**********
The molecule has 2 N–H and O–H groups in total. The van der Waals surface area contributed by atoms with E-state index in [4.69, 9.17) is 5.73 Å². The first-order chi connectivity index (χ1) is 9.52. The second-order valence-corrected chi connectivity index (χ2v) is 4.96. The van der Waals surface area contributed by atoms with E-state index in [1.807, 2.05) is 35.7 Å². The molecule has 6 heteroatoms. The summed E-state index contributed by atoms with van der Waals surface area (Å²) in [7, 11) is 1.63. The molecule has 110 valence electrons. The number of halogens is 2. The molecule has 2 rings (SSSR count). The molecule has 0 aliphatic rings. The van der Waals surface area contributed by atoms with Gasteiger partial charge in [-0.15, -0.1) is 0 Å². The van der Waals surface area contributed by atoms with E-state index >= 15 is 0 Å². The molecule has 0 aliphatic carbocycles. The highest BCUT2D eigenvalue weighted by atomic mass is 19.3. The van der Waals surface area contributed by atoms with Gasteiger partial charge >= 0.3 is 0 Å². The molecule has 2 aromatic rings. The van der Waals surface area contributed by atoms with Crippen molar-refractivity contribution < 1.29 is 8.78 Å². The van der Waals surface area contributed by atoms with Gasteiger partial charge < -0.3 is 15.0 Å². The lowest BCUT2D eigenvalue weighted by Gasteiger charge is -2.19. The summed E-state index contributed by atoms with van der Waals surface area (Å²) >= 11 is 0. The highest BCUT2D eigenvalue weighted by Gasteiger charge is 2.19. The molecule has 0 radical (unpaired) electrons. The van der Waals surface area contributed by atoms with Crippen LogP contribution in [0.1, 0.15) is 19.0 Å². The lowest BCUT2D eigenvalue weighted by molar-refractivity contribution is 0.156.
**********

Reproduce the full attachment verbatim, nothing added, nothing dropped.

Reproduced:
The molecule has 2 N–H and O–H groups in total. The van der Waals surface area contributed by atoms with E-state index in [4.69, 9.17) is 5.73 Å². The first-order chi connectivity index (χ1) is 9.52. The second-order valence-corrected chi connectivity index (χ2v) is 4.96. The van der Waals surface area contributed by atoms with E-state index in [1.807, 2.05) is 35.7 Å². The molecule has 6 heteroatoms. The summed E-state index contributed by atoms with van der Waals surface area (Å²) in [7, 11) is 1.63. The molecule has 110 valence electrons. The number of halogens is 2. The molecule has 2 rings (SSSR count). The molecule has 0 aliphatic rings. The van der Waals surface area contributed by atoms with Gasteiger partial charge in [-0.15, -0.1) is 0 Å². The van der Waals surface area contributed by atoms with E-state index >= 15 is 0 Å². The molecule has 0 aliphatic carbocycles. The highest BCUT2D eigenvalue weighted by atomic mass is 19.3. The van der Waals surface area contributed by atoms with Gasteiger partial charge >= 0.3 is 0 Å². The molecule has 2 aromatic rings. The van der Waals surface area contributed by atoms with Crippen molar-refractivity contribution < 1.29 is 8.78 Å². The van der Waals surface area contributed by atoms with Gasteiger partial charge < -0.3 is 15.0 Å². The lowest BCUT2D eigenvalue weighted by Gasteiger charge is -2.19. The summed E-state index contributed by atoms with van der Waals surface area (Å²) >= 11 is 0. The highest BCUT2D eigenvalue weighted by Gasteiger charge is 2.19. The molecule has 0 radical (unpaired) electrons. The van der Waals surface area contributed by atoms with Crippen LogP contribution in [0.1, 0.15) is 19.0 Å². The lowest BCUT2D eigenvalue weighted by molar-refractivity contribution is 0.156.